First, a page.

Exxon, Rosneft Scrap Arctic Deals as Russia Sanctions BiteMikael Holter
Exxon Mobil Corp. and OAO Rosneft terminated contracts for five service vessels operated by Norway’s Siem Offshore Inc. and Rem Offshore ASA as sanctions upend plans to explore the Russian Arctic.
Siem received termination notices from an Exxon and Rosneft joint venture on contracts for work next year in the Kara Sea for two of its anchor-handling tug supply vessels and a platform supply ship, the Kristiansand, Norway-based company said in a statement today. Rem had contracts for two platform-supply vessels terminated, it said in a separate statement. Both companies will receive termination fees, they said.
Rem “assumes” the cancellations are due to U.S. sanctions against Russia, Chief Executive Officer Aage Remoey said in a phone interview. “Rosneft has never indicated that they’ve been dissatisfied with the work we’ve done.”
U.S. and European Union sanctions against Russia over its involvement in Ukraine are jeopardizing Rosneft’s plans to explore Russia’s Arctic waters with western companies such as Exxon after the two made a 1 billion-barrel discovery in the Kara Sea in September. Exxon is looking for alternative assignments for the West Alpha rig that made the discovery and was supposed to return to the Kara Sea for more drilling next summer, it said last month.
Siem fell as much as 11 percent in Oslo trading, and traded 5.1 percent lower at 3.75 kroner by 11.56 a.m., the lowest level since November 2005. Rem, which is based in Fosnavaag and is listed on a secondary Oslo exchange, was unchanged at 65 kroner.
Norway has followed EU sanctions against Russia although it’s not a member of the 28-nation bloc. Still, Norwegian sanctions wouldn’t have affected Rem’s contract with the Karmorneftegaz SARL joint venture because the deals were signed before sanctions were decided this year.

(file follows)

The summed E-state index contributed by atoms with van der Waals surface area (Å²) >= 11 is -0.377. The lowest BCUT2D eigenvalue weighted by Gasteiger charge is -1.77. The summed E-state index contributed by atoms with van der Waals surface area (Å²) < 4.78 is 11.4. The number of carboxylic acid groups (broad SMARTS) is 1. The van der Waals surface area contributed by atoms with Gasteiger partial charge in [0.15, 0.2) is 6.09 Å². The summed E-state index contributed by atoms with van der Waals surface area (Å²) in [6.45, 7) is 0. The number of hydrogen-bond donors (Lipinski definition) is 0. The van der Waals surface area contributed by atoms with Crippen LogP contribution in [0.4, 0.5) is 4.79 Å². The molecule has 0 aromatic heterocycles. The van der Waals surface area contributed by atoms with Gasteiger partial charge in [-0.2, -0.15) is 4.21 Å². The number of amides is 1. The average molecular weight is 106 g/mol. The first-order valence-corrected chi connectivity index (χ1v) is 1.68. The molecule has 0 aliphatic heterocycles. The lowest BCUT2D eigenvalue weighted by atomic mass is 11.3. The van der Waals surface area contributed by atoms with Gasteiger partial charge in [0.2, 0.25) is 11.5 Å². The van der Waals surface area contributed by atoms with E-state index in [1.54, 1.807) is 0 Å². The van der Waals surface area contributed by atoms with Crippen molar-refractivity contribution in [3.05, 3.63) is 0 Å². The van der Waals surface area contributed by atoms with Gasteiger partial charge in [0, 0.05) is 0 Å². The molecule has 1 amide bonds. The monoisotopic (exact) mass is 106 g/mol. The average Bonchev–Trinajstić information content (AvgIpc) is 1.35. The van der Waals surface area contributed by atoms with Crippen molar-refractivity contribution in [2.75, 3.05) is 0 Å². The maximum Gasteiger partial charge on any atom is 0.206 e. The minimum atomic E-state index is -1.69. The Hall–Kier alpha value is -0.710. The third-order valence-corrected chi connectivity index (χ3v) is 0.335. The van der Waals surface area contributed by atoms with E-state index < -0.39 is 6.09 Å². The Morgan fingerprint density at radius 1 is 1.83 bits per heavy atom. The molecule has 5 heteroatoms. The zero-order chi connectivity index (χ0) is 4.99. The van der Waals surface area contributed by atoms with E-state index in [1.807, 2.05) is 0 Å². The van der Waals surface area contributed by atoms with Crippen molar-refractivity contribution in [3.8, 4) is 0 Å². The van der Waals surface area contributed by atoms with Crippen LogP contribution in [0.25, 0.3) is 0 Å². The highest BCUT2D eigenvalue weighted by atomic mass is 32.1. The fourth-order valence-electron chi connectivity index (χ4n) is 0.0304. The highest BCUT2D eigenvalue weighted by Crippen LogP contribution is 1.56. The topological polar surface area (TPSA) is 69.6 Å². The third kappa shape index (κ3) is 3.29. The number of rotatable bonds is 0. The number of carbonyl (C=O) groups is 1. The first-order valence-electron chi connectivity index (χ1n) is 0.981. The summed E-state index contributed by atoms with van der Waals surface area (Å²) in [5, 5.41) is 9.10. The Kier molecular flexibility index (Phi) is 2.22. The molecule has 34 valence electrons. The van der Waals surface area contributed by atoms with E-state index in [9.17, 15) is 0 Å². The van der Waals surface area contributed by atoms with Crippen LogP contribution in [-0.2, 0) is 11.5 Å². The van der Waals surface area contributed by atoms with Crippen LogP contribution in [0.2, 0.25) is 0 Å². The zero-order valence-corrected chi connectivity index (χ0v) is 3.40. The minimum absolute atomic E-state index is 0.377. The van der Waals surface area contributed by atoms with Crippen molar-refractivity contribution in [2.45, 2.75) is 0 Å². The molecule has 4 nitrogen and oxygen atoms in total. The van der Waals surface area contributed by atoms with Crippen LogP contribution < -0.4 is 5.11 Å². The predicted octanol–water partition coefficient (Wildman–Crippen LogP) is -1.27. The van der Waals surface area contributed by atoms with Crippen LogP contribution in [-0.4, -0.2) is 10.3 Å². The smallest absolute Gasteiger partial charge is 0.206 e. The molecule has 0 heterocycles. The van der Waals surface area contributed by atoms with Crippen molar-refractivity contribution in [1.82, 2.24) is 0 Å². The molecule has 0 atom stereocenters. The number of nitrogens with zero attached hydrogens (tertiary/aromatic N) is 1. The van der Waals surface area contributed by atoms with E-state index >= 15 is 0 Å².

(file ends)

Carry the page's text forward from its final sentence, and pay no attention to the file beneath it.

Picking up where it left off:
Siem Chief Executive Officer Terje Soerensen didn’t immediately answer calls to his office phone and mobile phone seeking comment. Rosneft’s press office didn’t immediately provide a comment.
North Atlantic Drilling Ltd., the company controlled by billionaire John Fredriksen that owns the West Alpha, has also delayed a deal it signed with Rosneft that includes $4.25 billion in contracts for offshore rigs.
Rosneft, Russia’s biggest oil company, has said sanctions won’t prevent it from exploring the Kara Sea and other parts of the Arctic. The company will present plans for the Arctic without Exxon by the end of the year, news agency Interfax said last month.
Russia’s OAO Gazprom has rigs capable of working in the Kara Sea from April next year if needed, Deputy Energy Minister Kirill Molodtsov said in October.
Rem has signed new contracts for its two platform supply vessels with Exxon for work offshore Norway with a duration to June 1, 2015 and about Oct. 1, 2015 for the Rem Server and Rem Supporter, respectively, the company said.
The rates on the new contracts are lower than the previous deals, CEO Remoey said. He declined to provide the specific rates or to comment on the size of the termination fee for the previous contracts.
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